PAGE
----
Despite the number of brain tumors, and their devastating prognosis, there are only five FDA approved drugs – and one device – to treat brain tumors. For many tumor types, surgery and radiation remain the standard of care

To end this entry, I wanted to share a few jokes I heard:

There's eight of us here

We'll need ten to start the cancer experimental treatment. Let's get tumor people.

 

My friend said cancer was nothing to joke about

I found that statement rather tumorous

Thanks,

Quinton

 

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Journal entry by Quinton Adkins

Hi Everyone,

So, I am heading to the end of week two of Chemo and Radiation. So far, things have gone surprisingly well (hopefully I just did not mess this up for myself). I have had 10 Chemo treatments and 8 Radiation Treatments. My doctors did warn me that most symptoms do not start to appear until weeks 2 and 3. Hopefully the next few weeks go by smoothly.

In 5 to 6 weeks I should have my next MRI. I am keeping my fingers crossed that the tumors at least have not grown and ideally, they have shrunk. We do have a plan “B” if we do not see any good benefits from the current course of Chemo. There is another Chemo treatment plan that my doctors could switch me to. Although the other treatment option is more toxic to the body, which is why we are trying the current Chemo.

The biggest symptoms I have been dealing with are tiredness and dry scalp. The Chemo and Radiation both have side effects of causing drowsiness. We also went out and bought some special shampoo to help my scalp. Hopefully, the systems do not get much worse.

Today is Nora’s birthday and I am very grateful that we can celebrate with her. She has been talking about her birthday since Christmas time. It is sad that she is not able to have a birthday party with her friends, but we will make it up once it is safe to do so. We are trying to get outside to enjoy the nice weather as much as possible. Although it takes me awhile to prepare to go outside since I have to stay on top of putting sunscreen on (I would not want to get a sun burn while going through Radiation treatments, ouch!😊 )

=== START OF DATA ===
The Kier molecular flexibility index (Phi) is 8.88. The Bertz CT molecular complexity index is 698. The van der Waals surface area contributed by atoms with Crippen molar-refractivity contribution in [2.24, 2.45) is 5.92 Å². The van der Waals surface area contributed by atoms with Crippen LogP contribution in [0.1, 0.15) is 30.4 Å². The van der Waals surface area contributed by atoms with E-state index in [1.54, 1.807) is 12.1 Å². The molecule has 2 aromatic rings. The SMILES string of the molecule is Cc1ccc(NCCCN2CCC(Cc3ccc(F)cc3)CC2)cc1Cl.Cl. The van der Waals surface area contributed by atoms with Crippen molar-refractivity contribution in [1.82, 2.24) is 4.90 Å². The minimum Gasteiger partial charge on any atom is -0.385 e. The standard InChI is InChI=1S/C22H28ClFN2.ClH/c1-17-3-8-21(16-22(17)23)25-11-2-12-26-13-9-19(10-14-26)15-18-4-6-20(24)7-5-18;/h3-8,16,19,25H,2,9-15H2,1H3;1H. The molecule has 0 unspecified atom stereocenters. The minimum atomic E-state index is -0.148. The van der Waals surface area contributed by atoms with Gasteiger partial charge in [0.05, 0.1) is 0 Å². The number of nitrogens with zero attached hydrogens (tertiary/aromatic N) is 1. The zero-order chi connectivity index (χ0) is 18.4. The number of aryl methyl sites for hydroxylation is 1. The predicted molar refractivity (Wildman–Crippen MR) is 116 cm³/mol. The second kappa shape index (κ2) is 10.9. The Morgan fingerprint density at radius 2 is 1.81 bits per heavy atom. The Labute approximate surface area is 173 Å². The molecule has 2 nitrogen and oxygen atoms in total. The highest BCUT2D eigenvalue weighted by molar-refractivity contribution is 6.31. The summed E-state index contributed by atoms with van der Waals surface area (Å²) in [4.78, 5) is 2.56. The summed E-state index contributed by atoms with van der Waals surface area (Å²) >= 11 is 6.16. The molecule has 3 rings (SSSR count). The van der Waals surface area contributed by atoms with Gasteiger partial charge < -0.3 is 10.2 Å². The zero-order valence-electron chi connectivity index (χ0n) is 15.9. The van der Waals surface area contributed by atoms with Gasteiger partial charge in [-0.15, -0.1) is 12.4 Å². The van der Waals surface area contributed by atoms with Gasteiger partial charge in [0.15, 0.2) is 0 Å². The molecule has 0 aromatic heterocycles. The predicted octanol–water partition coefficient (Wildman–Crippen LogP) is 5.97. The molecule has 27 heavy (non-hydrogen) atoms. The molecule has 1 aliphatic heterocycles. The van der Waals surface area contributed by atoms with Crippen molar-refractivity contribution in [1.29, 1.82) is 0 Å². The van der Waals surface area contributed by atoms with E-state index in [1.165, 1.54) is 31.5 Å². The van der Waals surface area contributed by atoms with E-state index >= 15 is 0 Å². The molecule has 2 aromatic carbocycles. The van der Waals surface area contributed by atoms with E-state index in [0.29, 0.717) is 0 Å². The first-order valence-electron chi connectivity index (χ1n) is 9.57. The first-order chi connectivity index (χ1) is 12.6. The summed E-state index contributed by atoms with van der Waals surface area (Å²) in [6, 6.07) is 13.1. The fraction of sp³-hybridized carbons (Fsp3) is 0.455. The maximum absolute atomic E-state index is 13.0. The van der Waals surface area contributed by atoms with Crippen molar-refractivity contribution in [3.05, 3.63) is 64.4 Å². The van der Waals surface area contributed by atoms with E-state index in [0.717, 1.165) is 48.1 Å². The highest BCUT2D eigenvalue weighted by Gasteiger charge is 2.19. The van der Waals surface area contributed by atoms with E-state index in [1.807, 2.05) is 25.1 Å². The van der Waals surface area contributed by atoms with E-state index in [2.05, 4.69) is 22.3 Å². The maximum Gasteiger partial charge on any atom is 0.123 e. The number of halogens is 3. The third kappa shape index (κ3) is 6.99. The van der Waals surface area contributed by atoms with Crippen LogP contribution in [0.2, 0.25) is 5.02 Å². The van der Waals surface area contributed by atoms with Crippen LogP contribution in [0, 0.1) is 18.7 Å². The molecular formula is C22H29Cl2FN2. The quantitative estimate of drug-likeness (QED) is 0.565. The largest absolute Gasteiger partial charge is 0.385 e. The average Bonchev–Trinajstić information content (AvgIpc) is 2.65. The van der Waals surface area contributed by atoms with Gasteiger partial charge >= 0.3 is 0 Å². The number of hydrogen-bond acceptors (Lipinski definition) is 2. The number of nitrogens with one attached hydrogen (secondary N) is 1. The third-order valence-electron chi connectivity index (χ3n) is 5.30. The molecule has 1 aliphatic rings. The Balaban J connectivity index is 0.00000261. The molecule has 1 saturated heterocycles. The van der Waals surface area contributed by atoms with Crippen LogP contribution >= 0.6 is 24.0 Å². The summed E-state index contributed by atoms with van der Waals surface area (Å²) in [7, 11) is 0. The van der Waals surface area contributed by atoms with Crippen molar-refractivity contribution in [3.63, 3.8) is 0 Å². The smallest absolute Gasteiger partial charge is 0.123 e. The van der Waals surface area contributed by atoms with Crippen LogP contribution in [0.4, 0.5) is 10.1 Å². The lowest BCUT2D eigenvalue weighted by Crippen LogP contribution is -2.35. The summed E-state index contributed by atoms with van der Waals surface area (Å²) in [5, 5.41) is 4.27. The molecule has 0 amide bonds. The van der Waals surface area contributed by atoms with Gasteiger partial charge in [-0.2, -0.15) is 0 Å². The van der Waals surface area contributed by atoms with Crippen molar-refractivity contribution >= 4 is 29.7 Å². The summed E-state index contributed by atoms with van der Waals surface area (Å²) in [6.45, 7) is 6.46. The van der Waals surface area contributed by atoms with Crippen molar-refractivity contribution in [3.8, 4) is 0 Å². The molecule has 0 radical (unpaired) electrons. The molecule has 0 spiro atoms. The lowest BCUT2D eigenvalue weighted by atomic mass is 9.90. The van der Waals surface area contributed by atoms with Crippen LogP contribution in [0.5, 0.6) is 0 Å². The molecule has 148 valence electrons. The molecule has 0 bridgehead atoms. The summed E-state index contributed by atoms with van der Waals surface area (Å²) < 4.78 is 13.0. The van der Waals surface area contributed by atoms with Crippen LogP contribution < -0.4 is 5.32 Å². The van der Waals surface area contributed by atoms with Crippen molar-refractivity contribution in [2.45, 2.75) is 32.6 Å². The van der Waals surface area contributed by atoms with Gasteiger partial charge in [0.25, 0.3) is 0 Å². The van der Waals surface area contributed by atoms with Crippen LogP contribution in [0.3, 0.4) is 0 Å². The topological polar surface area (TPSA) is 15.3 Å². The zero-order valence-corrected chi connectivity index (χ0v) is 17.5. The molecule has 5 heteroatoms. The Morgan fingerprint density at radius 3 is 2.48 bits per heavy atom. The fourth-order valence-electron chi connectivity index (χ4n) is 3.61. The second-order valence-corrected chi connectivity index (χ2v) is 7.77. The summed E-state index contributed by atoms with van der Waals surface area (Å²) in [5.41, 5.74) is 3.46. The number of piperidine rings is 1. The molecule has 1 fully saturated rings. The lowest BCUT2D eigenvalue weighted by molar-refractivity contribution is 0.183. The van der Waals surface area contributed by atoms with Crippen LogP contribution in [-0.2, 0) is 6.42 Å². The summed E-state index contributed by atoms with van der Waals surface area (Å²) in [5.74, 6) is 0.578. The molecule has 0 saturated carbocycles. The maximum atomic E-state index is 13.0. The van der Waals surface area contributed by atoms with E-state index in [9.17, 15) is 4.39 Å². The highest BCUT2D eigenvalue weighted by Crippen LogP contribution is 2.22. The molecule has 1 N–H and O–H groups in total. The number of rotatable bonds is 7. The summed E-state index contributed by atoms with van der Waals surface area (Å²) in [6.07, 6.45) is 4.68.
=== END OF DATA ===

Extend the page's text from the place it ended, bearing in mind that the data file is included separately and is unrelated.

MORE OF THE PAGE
I hope everyone is doing well and as always, thank you for the support.

Quinton

Journal entry by Quinton Adkins

Hi Everyone,

Sorry for the bombardment of updates this week. Like my surgeries, things seem to change very quickly. Earlier this week I was fitted for my radiation mask and had my chemotherapy “Training”. Originally, I thought I would have another 2-3 weeks before actually starting the chemo and radiation. I got a call on Thursday afternoon from the radiation office, and they wanted to move me up and start my treatment tomorrow. The big issue with this though, was trying to move up the delivery of my chemo pills because they must be shipped from a specialty pharmacy. About 2 hours on the phone later, I believe I got it all figured out. The Chemo drugs were delivered Friday afternoon, so I am all ready to start Chemo and Radiation tomorrow.